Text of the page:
Recombinant nucleic acid molecules which encode the immunoglobulin, lymphokine or growth factor may be obtained by any method known in the art (Maniatis et al., 1982, Molecular Cloning; A Laboratory Manual, Cold Spring Harbor Laboratory, Cold Spring Harbor, N.Y.) or obtained from publicly available clones. For example, nucleic acid encoding a lymphokine or factor may be obtained as follows. A population of cells known to actively express the factor may be obtained, and total cellular RNA may be harvested therefrom. Amino acid sequence of the factor may be used to deduce the sequence of a portion of the factor's nucleic acid so as to design appropriate oligonucleotide primers, or, alternatively, the oligonucleotide primers may be obtained from a known nucleic acid sequence which encodes the factor. The oligonucleotide fragment may then be used in conjunction with reverse transcriptase to produce cDNA corresponding to factor-encoding nucleotide sequence (Okayama et al., 1987, Methods Enzymol. 154:3-29). The cDNA can then be cloned, and/or portions of the factor coding region may then be amplified from this cDNA using polymerase chain reaction and appropriate primer sequences, (Saiki et al., 1988, Science 239:487-491).
In particular embodiments of the invention, a recombinant vector system may be created to accommodate sequences encoding the ligand in the correct reading frame with a natural or synthetic hinge region. For example, and not by way of limitation, the hinge region of the human IgG1 constant region may be used; in a specific embodiment of the invention, the constant region exon encoding the CH1 domain of human IgG1 may be cloned as a HindIII-PstI fragment into the vector pUC18 to which may be joined, using standard restriction enzyme techniques, a modified version of the human hinge region sequences of human IgG1. In the modified version of the human hinge region, the two cysteine residues that normally mediate interchain disulfide linkage may be replaced by codons specifying proline and serine so as to permit greater flexibility in the fused molecule; in this specific embodiment the sequence of the hinge region may be EPKSCDKTHTPPPSPGRVVGGRA.
Additionally, it may be desirable to include, as part of the recombinant vector system, nucleic acids corresponding to the 3' flanking region of an immunoglobulin gene including RNA cleavage/polyadenylation sites and downstream sequences; according to a specific embodiment of the invention, this nucleotide sequence provides the mRNA with the 3' untranslated region of the secretory form of the murine Cμ gene. Furthermore, it may be desirable to engineer a signal sequence upstream of the antibody fusion protein-encoding sequences to facilitate the secretion of the fused molecule from a cell transformed with the recombinant vector.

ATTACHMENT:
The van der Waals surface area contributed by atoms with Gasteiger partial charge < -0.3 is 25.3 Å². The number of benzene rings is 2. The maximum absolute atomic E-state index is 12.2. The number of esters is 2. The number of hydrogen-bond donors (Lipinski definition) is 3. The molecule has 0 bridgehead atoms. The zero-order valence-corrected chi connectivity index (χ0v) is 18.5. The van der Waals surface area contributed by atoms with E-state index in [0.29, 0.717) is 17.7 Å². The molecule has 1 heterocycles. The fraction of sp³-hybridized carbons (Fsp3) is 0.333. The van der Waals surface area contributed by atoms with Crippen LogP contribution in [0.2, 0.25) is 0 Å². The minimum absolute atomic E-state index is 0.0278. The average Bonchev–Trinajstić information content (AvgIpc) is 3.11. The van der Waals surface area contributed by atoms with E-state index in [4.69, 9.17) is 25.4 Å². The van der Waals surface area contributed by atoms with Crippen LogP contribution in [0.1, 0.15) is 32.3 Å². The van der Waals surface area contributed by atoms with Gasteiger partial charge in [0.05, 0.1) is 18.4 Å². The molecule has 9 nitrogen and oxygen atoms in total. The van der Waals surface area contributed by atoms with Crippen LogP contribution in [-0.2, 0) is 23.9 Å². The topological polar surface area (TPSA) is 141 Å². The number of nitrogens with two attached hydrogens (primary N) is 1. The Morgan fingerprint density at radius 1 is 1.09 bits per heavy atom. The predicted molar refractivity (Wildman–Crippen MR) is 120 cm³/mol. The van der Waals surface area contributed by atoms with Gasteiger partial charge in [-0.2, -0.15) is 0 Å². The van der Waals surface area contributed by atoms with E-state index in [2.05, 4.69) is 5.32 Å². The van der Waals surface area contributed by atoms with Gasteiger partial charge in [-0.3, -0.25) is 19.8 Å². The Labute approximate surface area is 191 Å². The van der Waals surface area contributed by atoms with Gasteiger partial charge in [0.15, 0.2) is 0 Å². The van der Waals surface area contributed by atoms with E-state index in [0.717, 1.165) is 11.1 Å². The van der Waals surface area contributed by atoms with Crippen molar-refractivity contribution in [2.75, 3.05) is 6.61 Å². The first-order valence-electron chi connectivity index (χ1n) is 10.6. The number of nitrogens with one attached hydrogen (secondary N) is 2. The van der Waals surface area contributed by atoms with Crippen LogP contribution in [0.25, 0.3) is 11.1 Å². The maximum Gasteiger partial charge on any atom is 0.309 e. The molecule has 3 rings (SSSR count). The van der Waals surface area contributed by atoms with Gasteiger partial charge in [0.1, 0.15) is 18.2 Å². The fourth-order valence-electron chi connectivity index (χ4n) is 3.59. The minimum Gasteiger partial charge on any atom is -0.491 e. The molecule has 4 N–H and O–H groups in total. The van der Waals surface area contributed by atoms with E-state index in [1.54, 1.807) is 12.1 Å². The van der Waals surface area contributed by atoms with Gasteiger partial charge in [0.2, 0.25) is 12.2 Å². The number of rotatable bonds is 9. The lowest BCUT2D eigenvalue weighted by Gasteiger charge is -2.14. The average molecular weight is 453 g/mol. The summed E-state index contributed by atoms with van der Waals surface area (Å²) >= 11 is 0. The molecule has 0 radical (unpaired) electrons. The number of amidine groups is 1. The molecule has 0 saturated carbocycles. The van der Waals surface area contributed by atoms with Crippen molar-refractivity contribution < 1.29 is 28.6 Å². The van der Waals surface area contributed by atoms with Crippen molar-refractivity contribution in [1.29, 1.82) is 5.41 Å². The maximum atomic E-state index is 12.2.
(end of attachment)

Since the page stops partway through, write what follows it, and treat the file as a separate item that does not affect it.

Nucleic acid sequences encoding the various components of the antibody-based fusion proteins of the invention may be joined together using any techniques known in the art, including restriction enzyme methodologies and the use of synthetic linker sequences.
To provide for adequate transcription of the recombinant constructs of the invention, a suitable promoter/enhancer sequence may preferably be incorporated into the recombinant vector. Promoters which may be used to control the expression of the antibody-based fusion protein include, but are not limited to, the SV40 early promoter region (Bernoist and Chambon, 1981, Nature 290:304-310), the promoter contained in the 3' long terminal repeat of Rous sarcoma virus (Yamamoto, et al., 1980, Cell 22:787-797), the herpes thymidine kinase promoter (Wagner et al., 1981, Proc. Natl. Acad. Sci. U.S.A. 78:144-1445), the regulatory sequences of the metallothionine gene (Brinster et al., 1982, Nature 296:39-42); prokaryotic expression systems such as the LAC, or β-lactamase promoter (Villa-Kamaroff, et al., 1978, Proc. Natl. Acad. Sci. U.S.A. 75:3727-3731), or the tac λ phage promoter (DeBoer, et al., 1983, Proc. Natl. Acad. Sci. U.S.A. 80:21-25), see also "Useful proteins from recombinant bacteria" in Scientific American, 1980, 242:74-94; plant expression vectors comprising the nopaline synthetase promoter region (Herrera-Estrella et al., Nature 303:209-213) or the cauliflower mosaic virus 35S RNA promoter (Gardner, et al., 1981, Nucl. Acids Res. 9:2871), and the promoter for the photosynthetic enzyme ribulose biphosphate carboxylase (Herrera-Estrella et al., 1984, Nature 310:115-120); promoter elements from yeast or other fungi such as the Gal 4 promoter, the ADC (alcohol dehydrogenase) promoter, PGK (phosphoglycerol kinase) promoter, alkaline phophatase promoter, and the following animal transcriptional control regions, which exhibit tissue specificity and have been utilized in transgenic animals: elastase I gene control region which is active in pancreatic acinar cells (Swift et al., 1984, Cell 38:639-646; Ornitz et al., 1986, Cold Spring Harbor Symp. Quant. Biol. 50:399-409; MacDonald, 1987, Hepatology 7:425-515); insulin gene enhancers or promoters which are active in pancreatic beta cells (Hanahan, 1985, Nature 315:115-122), immunoglobulin gene enhancers or promoters which are active in lymphoid cells (Grosschedl et al., 1984, Cell 38:647-658; Adames et al., 1985, Nature 318:533-538; Alexander et al., 1987, Mol. Cell. Biol. 7:1436-1444), the cytomegalovirus early promoter and enhancer regions (Boshart et al., 1985, Cell 41:521-530), mouse mammary tumor virus control region which is active in testicular, breast, lymphoid and mast cells (Leder et al., 1986, Cell 45:485-495), albumin gene control region which is active in liver (Pinkert et al., 1987, Genes and Devel. 1:268-276), alpha-fetoprotein gene control region which is active in liver (Krumlauf et al., 1985, Mol. Cell. Biol. 5:1639-1648; Hammer et al., 1987, Science 235:53-58); alpha 1-antitrypsin gene control region which is active in the liver (Kelsey et al, 1987, Genes and Devel. 1:161-171), beta-globin gene control region which is active in myeloid cells (Mogram et al., 1985, Nature 315:338-340; Kollias et al., 1986, Cell 46:89-94; myelin basic protein gene control region which is active in oligodendrocyte cells in the brain (Readhead et al., 1987, Cell 48:703-712); myosin light chain-2 gene control region which is active in skeletal muscle (Sani, 1985, Nature 314:283-286), and gonadotropic releasing hormone gene control region which is active in the hypothalamus (Mason et al., 1986, Science 234:1372-1378).